It’s about far more than flip-flops

The conventional wisdom says Mitt Romney’s biggest vulnerability as a presidential candidate is cowardly flip-flops, shamelessly taking both sides of every issue depending on which way the wind is blowing at the time. And to be sure, this speaks poorly of Romney’s trustworthiness and integrity.

But it’s not his only vulnerability. Priorities USA Action, a Super PAC that supports President Obama, released this absolutely brutal video this morning, going after the former Massachusetts governor on the economy. The flip-flops weren’t mentioned at all, because they didn’t have to be.

The 97-second video — too long for a broadcast ad — covers quite a bit ground, intending to show the viewer what America could expect from Romney presidency. We learn that the Republican frontrunner supports the Tea Party; ran an equity firm that laid off thousands of American workers; believes corporations are people; favors Wall Street; supports foreclosures; wanted to let Detroit go bankrupt; had an abysmal jobs record in Massachusetts; wants far-right justices on the U.S. Supreme Court; backs privatization of Social Security; and generally toes the party line on everything from Medicare to Planned Parenthood, climate change to student aid.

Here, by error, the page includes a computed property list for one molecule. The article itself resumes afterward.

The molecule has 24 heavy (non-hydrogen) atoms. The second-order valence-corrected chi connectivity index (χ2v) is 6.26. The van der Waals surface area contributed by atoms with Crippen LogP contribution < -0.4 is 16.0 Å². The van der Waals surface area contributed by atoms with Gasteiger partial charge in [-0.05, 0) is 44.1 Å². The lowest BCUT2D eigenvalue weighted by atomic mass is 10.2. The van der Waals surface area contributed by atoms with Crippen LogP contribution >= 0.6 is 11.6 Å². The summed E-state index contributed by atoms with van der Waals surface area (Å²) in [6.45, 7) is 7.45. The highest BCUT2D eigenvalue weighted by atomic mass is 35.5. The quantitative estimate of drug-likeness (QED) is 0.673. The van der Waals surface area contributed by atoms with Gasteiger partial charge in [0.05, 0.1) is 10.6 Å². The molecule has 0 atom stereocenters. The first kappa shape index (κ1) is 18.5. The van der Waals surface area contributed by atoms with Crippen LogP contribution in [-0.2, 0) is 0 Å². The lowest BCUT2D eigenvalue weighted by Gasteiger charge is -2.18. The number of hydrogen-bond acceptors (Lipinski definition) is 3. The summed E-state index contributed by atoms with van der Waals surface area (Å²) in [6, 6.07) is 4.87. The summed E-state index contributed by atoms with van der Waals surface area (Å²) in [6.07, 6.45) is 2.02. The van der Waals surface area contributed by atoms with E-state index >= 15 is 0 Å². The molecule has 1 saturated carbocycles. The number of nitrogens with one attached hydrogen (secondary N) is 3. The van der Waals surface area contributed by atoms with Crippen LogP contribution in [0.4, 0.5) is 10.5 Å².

“There are a lot of reasons not to elect me,” Romney says in the clip.

There are a few angles to keep in mind here. The first is that the Democratic establishment is now effectively operating under the assumption that Romney will be the GOP nominee, and are going on the offensive now as if the general election is underway.

Second, this devastating message is a reminder that, as ridiculous as Romney’s flip-flopping has been, Dems can hammer the Republican on bread-and-butter economic issues that matter most to the American mainstream.

And third, while the right may not want to hear this, Priorities USA Action’s pitch is the kind of message that resonates with voters, precisely because it speaks to the broad economic concerns. It hits Romney where he lives — the former governor wants voters to see him as having credibility on the economy, and videos like these take that credibility away.

If this is the basis of the 2012 message, the president’s allies have a compelling and persuasive argument to make.